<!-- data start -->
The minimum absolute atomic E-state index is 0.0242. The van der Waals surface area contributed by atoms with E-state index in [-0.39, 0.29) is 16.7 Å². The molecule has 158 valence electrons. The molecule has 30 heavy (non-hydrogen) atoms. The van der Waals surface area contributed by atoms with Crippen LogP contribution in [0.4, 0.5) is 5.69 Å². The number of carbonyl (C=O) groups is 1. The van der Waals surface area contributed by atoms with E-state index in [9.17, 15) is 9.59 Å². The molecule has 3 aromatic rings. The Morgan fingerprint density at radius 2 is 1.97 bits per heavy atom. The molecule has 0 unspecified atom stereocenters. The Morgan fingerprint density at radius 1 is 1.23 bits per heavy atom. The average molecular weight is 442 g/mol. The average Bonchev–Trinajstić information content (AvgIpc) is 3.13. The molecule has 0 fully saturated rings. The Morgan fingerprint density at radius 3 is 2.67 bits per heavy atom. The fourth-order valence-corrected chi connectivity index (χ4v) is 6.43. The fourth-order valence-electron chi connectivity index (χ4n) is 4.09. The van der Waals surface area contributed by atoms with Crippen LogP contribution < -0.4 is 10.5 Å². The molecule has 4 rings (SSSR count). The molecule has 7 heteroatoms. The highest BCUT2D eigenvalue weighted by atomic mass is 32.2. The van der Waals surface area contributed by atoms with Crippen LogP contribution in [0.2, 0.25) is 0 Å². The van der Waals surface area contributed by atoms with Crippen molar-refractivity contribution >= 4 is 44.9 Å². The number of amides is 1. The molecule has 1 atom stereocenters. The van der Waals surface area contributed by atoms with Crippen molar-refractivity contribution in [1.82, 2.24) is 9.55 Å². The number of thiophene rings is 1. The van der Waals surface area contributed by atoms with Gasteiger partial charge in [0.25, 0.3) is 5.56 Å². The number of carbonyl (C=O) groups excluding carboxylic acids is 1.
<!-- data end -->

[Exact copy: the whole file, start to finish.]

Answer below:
The minimum absolute atomic E-state index is 0.0242. The van der Waals surface area contributed by atoms with E-state index in [-0.39, 0.29) is 16.7 Å². The molecule has 158 valence electrons. The molecule has 30 heavy (non-hydrogen) atoms. The van der Waals surface area contributed by atoms with Crippen LogP contribution in [0.4, 0.5) is 5.69 Å². The number of carbonyl (C=O) groups is 1. The van der Waals surface area contributed by atoms with E-state index in [9.17, 15) is 9.59 Å². The molecule has 3 aromatic rings. The Morgan fingerprint density at radius 2 is 1.97 bits per heavy atom. The molecule has 0 unspecified atom stereocenters. The Morgan fingerprint density at radius 1 is 1.23 bits per heavy atom. The average molecular weight is 442 g/mol. The average Bonchev–Trinajstić information content (AvgIpc) is 3.13. The molecule has 0 fully saturated rings. The Morgan fingerprint density at radius 3 is 2.67 bits per heavy atom. The fourth-order valence-corrected chi connectivity index (χ4v) is 6.43. The fourth-order valence-electron chi connectivity index (χ4n) is 4.09. The van der Waals surface area contributed by atoms with Crippen LogP contribution < -0.4 is 10.5 Å². The molecule has 4 rings (SSSR count). The molecule has 7 heteroatoms. The highest BCUT2D eigenvalue weighted by atomic mass is 32.2. The van der Waals surface area contributed by atoms with Crippen LogP contribution in [0.2, 0.25) is 0 Å². The van der Waals surface area contributed by atoms with Crippen molar-refractivity contribution >= 4 is 44.9 Å². The number of amides is 1. The molecule has 1 atom stereocenters. The van der Waals surface area contributed by atoms with Crippen molar-refractivity contribution in [1.82, 2.24) is 9.55 Å². The number of thiophene rings is 1. The van der Waals surface area contributed by atoms with Gasteiger partial charge in [0.25, 0.3) is 5.56 Å². The number of carbonyl (C=O) groups excluding carboxylic acids is 1.